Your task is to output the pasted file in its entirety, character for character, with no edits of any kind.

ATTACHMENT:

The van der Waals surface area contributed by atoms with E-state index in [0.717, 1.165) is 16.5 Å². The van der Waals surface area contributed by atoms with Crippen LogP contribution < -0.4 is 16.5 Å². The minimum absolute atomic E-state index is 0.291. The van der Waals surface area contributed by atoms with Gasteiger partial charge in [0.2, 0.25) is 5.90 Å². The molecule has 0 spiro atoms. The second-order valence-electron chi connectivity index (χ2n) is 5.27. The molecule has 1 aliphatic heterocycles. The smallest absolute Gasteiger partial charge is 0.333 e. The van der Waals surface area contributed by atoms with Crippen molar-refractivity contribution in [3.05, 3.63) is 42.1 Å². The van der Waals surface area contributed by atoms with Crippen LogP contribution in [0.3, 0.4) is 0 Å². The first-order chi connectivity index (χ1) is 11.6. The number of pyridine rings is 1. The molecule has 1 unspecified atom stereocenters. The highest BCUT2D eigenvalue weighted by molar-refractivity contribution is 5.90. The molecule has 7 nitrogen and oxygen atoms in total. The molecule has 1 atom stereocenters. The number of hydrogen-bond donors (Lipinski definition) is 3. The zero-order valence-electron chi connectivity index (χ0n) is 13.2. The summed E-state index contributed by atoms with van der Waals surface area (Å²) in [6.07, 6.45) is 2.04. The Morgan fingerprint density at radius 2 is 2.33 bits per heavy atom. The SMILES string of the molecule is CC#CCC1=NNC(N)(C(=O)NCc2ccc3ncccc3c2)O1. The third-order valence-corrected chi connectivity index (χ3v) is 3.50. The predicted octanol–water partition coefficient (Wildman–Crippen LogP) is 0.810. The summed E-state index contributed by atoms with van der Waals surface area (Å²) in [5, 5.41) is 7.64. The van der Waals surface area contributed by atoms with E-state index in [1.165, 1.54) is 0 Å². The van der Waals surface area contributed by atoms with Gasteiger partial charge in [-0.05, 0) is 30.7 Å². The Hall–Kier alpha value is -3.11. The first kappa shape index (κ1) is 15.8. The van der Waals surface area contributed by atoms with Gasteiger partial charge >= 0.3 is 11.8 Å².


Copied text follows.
The van der Waals surface area contributed by atoms with E-state index in [0.717, 1.165) is 16.5 Å². The van der Waals surface area contributed by atoms with Crippen LogP contribution < -0.4 is 16.5 Å². The minimum absolute atomic E-state index is 0.291. The van der Waals surface area contributed by atoms with Gasteiger partial charge in [0.2, 0.25) is 5.90 Å². The molecule has 0 spiro atoms. The second-order valence-electron chi connectivity index (χ2n) is 5.27. The molecule has 1 aliphatic heterocycles. The smallest absolute Gasteiger partial charge is 0.333 e. The van der Waals surface area contributed by atoms with Crippen molar-refractivity contribution in [3.05, 3.63) is 42.1 Å². The van der Waals surface area contributed by atoms with Crippen LogP contribution in [0.3, 0.4) is 0 Å². The first-order chi connectivity index (χ1) is 11.6. The number of pyridine rings is 1. The molecule has 1 unspecified atom stereocenters. The highest BCUT2D eigenvalue weighted by molar-refractivity contribution is 5.90. The molecule has 7 nitrogen and oxygen atoms in total. The molecule has 1 atom stereocenters. The number of hydrogen-bond donors (Lipinski definition) is 3. The zero-order valence-electron chi connectivity index (χ0n) is 13.2. The summed E-state index contributed by atoms with van der Waals surface area (Å²) in [6.07, 6.45) is 2.04. The Morgan fingerprint density at radius 2 is 2.33 bits per heavy atom. The SMILES string of the molecule is CC#CCC1=NNC(N)(C(=O)NCc2ccc3ncccc3c2)O1. The third-order valence-corrected chi connectivity index (χ3v) is 3.50. The predicted octanol–water partition coefficient (Wildman–Crippen LogP) is 0.810. The summed E-state index contributed by atoms with van der Waals surface area (Å²) in [5, 5.41) is 7.64. The van der Waals surface area contributed by atoms with E-state index in [1.165, 1.54) is 0 Å². The van der Waals surface area contributed by atoms with Gasteiger partial charge in [-0.05, 0) is 30.7 Å². The Hall–Kier alpha value is -3.11. The first kappa shape index (κ1) is 15.8. The van der Waals surface area contributed by atoms with Gasteiger partial charge >= 0.3 is 11.8 Å².